[hackerspaces] Dealing with micromanagement of hackers

Enabrin Tain enabrintain at yahoo.com
Wed Feb 26 23:43:42 CET 2014

Hi Torrie,
A budget is the first priority of a Hackerspace, because your facility is your contribution to the community. If you can't keep the bills paid, then the other stuff gets way harder. We have committees for various topics of interest: Facilities Committee, Finance Committee, Gardening, Crafts and Sewing; that sort of thing. They are basically Communities of Interest, and they are the people who do the diligence and grunt work for the Hackerspace. We've done grants in the past where people put in bids for projects and the membership voted on them. Maybe he is thinking that doing something like that could be more constructive? One of the grant proposals that passed was an Event Purse to help fund events at the Space.

It's entirely possible that he's trying to help but feels like he doesn't have enough information to help effectively. If that's the case, it could be an opportunity to build your Finance COI.

Best wishes, 

 Phil Showers

My Projects


Message: 5
Date: Wed, 26 Feb 2014 14:28:10 -0500
From: Edward L Platt <ed at elplatt.com>
To: Hackerspaces General Discussion List
    <discuss at lists.hackerspaces.org>
Subject: Re: [hackerspaces] Dealing with micromanagement of hackers
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It sounds like the member in question is doing the *opposite* of
micromanaging.  If you want to take members' opinions into account, some
level of bureaucracy is inevitable and the goal should be more effective,
rather than less (or more), bureaucracy.  Or, if you have strong central
leadership that gets to make decisions, that works to.  I can't tell which
model you're striving for.

Also, PSA: if you don't like meetings, committees are your friend!  You get
to say "hey everyone who cares about X, go hash it out in a focused session
and bring back a concise report for everyone."  Then if someone wants to
derail a general meeting with it, you can say "If you really care about
this issue, go join the committee."  Way more efficient than having
everyone sit through discussion about everything.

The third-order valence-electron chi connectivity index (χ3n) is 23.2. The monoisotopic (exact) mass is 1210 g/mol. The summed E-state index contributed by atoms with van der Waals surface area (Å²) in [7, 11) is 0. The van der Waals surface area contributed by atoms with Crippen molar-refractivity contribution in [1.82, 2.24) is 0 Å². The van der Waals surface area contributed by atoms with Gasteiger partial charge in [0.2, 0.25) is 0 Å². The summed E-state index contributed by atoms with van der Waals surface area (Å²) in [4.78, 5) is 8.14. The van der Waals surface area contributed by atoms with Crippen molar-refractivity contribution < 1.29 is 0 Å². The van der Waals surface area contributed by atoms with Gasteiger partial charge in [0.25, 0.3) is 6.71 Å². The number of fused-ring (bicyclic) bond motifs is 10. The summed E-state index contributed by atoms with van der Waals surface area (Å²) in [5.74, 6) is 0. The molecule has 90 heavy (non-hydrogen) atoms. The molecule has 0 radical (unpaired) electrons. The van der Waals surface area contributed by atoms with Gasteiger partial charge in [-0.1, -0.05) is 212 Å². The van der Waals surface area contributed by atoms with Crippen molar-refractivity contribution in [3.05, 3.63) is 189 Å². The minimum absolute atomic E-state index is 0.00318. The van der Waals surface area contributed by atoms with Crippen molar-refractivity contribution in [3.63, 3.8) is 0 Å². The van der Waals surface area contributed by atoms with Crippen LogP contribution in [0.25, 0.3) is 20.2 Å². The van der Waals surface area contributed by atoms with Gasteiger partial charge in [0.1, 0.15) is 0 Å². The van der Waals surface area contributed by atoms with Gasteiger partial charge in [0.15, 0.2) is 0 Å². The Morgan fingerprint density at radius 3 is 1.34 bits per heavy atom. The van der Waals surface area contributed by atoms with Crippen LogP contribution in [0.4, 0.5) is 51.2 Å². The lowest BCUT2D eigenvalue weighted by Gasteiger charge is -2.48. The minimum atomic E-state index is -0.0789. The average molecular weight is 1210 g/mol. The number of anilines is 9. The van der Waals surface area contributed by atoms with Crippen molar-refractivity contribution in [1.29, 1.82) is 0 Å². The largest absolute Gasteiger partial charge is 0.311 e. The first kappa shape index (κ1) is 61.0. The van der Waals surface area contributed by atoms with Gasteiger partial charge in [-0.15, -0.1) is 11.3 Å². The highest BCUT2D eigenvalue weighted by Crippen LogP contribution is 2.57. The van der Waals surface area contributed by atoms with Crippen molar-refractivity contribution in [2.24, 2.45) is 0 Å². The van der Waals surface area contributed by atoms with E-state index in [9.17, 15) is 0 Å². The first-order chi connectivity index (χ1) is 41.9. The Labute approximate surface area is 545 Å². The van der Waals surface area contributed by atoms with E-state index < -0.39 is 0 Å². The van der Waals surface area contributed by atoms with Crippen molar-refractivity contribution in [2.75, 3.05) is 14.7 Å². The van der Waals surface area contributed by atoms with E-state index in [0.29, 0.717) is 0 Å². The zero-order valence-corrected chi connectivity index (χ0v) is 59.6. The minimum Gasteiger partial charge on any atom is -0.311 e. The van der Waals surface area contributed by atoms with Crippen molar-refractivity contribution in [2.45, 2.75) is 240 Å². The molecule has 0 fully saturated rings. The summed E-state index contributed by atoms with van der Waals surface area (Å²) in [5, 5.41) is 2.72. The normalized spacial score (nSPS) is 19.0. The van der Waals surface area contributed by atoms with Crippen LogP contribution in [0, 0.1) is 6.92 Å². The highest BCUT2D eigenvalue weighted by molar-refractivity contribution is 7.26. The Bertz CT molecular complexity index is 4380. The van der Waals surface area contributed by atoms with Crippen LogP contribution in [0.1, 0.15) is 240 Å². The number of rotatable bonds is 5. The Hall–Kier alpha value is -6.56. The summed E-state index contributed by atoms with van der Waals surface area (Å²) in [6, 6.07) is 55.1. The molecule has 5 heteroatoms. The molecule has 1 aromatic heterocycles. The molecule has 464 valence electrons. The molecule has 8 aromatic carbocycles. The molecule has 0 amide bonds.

On Wed, Feb 26, 2014 at 1:08 PM, Bert Hartmann <berthartm at gmail.com> wrote:

> Hey Torrie,
> I don't know anything about your space, so this is all pure speculation on
> my part, but if you don't have enough consensus to pass a budget, perhaps
> you do need to open up the discussion to more people until they're
> comfortable with the result? If you do have consensus, then it shouldn't be
> an issue, and just approve the budget and move forward.
> I know in New Jersey the law requires our non-profit to have an annual
> meeting with all the members about this time of year, where we
> traditionally pass a budget for the year, among other things. Perhaps a
> similar type of meeting for your group is healthy, so that no matter what
> process develops the budget (1 man and a spreadsheet or 20 people in 20
> meetings) there's a hard and fast deadline everyone's working towards so it
> doesn't get out of control and you end up with a workable result to present
> the rest of the group (who will presumably keep on hacking despite it).
> Incidentally, to answer your last question: I've seen the role of the
> board as handling all the bureaucratic stuff (rent, government filings,
> cleaning the bathroom, budget negotiations) so that the hacking may go on
> unimpeded for everyone else. Some of it's unavoidable, the trick is just to
> minimize the impact to the organization at large and the members in
> specific.
> my 2 cents,
> Bert
> On Wed, Feb 26, 2014 at 11:08 AM, Torrie Fischer <tdfischer at hackerbots.net
> > wrote:
>> Hi, discuss@!
>> Lately at my hackerspace, we've had a member who is very interested in
>> micromanaging the space. I'm currently both treasurer and AWS sysadmin for
>> synhak.org, where I proposed a budget to use some grant money we received to
>> secure 3 year funding of our infrastructure.
>> Time and time again, this member in question wants to form a committee or
>> some equally stifling bureaucratic structure to analyze any change to the space
>> under the guise of "investigating all the options".
>> Micromanagement like this is totally against our culture, but it seems
>> that there are one or two others who go along with it because it "makes sense".
>> Whats the best way to kill bureaucratic micromanagement and protect the
>> hacker ethos at a space?
>> ____________________________________

Edward L. Platt
@elplatt <http://twitter.com/elplatt>
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